Georgia Power clashes with regulators over proposed rate hike

In this May 6, 2009 file photo, Watt-hour meters track electricity used by residents in St. Marys, Pa. (AP Photo/J. Scott Applewhite)

State regulators are considering whether to raise power rates on Georgia Power customers – in part to increase profits for the company’s shareholders.

The rate hike would increase the typical household’s bill by about 14 dollars a month.

Emily Jones joined WABE’s “All Things Considered” to talk about state commission hearings currently considering the rate increase.

According to Jones, Georgia’s largest utility is again making the case for increasing the return on equity for its shareholders. Georgia Power is also running into conflict with the commission about the billing system for a popular rooftop solar program.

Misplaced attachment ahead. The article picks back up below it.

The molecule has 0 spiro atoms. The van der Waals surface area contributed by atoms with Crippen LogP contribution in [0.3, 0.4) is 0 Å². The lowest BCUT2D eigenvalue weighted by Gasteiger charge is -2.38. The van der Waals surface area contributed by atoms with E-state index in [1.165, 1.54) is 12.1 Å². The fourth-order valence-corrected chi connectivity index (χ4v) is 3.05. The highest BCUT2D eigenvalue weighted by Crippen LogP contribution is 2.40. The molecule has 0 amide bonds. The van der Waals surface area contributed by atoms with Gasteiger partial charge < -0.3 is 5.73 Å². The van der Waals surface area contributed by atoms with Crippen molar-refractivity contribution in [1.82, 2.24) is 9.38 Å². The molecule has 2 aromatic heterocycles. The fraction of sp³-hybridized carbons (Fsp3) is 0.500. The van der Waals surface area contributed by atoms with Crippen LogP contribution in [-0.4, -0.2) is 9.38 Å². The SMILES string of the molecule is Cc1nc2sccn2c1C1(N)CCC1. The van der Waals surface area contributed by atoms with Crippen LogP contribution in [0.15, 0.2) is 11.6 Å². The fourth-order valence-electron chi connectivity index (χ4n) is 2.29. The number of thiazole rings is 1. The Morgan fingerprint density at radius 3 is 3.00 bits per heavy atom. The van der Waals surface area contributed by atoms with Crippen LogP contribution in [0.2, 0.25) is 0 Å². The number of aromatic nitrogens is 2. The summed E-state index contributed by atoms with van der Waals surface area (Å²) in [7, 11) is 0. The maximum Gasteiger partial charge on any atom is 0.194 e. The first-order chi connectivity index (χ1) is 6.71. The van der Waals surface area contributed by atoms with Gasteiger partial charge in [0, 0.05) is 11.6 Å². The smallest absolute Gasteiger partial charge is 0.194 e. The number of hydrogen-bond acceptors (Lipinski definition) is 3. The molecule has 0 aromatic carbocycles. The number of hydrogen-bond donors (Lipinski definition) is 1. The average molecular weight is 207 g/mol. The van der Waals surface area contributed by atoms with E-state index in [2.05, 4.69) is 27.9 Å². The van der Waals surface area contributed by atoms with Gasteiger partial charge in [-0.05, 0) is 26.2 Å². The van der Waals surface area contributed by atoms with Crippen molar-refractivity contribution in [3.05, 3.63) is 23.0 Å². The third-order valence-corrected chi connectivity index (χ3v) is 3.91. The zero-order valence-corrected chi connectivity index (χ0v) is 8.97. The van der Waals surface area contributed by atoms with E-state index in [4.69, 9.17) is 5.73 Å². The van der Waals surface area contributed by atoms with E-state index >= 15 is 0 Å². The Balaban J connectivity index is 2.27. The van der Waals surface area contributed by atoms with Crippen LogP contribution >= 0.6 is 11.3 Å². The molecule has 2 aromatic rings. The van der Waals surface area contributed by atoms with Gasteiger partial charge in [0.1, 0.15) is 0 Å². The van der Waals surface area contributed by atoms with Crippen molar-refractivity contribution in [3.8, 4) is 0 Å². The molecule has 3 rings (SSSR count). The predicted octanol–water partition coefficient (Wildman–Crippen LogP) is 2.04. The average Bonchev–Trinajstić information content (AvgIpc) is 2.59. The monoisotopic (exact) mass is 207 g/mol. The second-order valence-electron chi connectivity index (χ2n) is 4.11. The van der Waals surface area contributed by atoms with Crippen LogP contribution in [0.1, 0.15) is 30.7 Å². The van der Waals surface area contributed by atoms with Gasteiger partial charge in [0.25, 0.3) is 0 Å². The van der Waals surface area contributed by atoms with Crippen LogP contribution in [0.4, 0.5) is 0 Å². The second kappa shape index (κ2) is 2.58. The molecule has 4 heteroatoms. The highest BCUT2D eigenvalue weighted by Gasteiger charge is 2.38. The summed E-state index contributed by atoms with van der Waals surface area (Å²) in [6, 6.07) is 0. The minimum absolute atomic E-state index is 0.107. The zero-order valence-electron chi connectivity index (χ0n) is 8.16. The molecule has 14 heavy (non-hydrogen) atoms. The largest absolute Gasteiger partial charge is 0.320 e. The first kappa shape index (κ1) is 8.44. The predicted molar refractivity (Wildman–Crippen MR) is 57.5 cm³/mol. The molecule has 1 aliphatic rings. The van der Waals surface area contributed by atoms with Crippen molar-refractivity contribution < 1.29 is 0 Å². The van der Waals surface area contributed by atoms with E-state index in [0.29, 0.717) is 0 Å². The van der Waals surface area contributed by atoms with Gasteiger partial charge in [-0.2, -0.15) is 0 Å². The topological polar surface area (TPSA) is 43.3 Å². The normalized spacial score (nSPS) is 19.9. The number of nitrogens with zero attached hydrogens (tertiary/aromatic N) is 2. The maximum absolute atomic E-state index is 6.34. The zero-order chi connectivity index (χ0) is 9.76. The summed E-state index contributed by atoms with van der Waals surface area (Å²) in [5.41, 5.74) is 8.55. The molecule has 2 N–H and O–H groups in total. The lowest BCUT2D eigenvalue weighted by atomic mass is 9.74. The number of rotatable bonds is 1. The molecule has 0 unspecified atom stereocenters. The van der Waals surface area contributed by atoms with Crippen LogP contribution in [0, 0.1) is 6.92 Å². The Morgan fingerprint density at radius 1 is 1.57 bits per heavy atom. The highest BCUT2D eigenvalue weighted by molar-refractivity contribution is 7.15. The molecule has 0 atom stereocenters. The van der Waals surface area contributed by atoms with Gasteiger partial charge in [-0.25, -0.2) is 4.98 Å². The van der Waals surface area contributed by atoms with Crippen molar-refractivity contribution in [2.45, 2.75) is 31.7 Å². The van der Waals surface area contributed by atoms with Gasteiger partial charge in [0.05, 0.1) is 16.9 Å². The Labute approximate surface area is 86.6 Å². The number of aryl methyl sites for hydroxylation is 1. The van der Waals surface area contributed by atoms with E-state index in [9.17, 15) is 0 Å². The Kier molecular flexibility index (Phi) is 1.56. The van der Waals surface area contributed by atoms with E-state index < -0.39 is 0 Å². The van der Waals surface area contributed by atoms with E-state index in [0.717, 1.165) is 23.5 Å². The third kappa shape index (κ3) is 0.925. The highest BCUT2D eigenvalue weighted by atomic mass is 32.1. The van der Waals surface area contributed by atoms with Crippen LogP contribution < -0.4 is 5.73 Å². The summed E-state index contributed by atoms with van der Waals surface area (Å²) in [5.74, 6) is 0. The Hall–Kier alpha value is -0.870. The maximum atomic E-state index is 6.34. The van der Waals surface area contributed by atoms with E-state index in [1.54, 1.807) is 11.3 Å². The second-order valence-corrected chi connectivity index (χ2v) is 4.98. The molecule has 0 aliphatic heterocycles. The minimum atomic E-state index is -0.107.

“We’re talking about Georgia Power here, we’re not talking about the average utility,” said Aaron Abramowitz of Georgia Power in response to Public Service Commission staff pointing out that the amount the company wants is above the industry average.

The utility argues it’s not fair to compare Georgia Power to different utilities in other states.

Officials also said that what’s best for shareholders is what’s best for customers – an idea commission staff refuted.

The commission’s final decisions are due next month, and the new rates will kick in on January 1.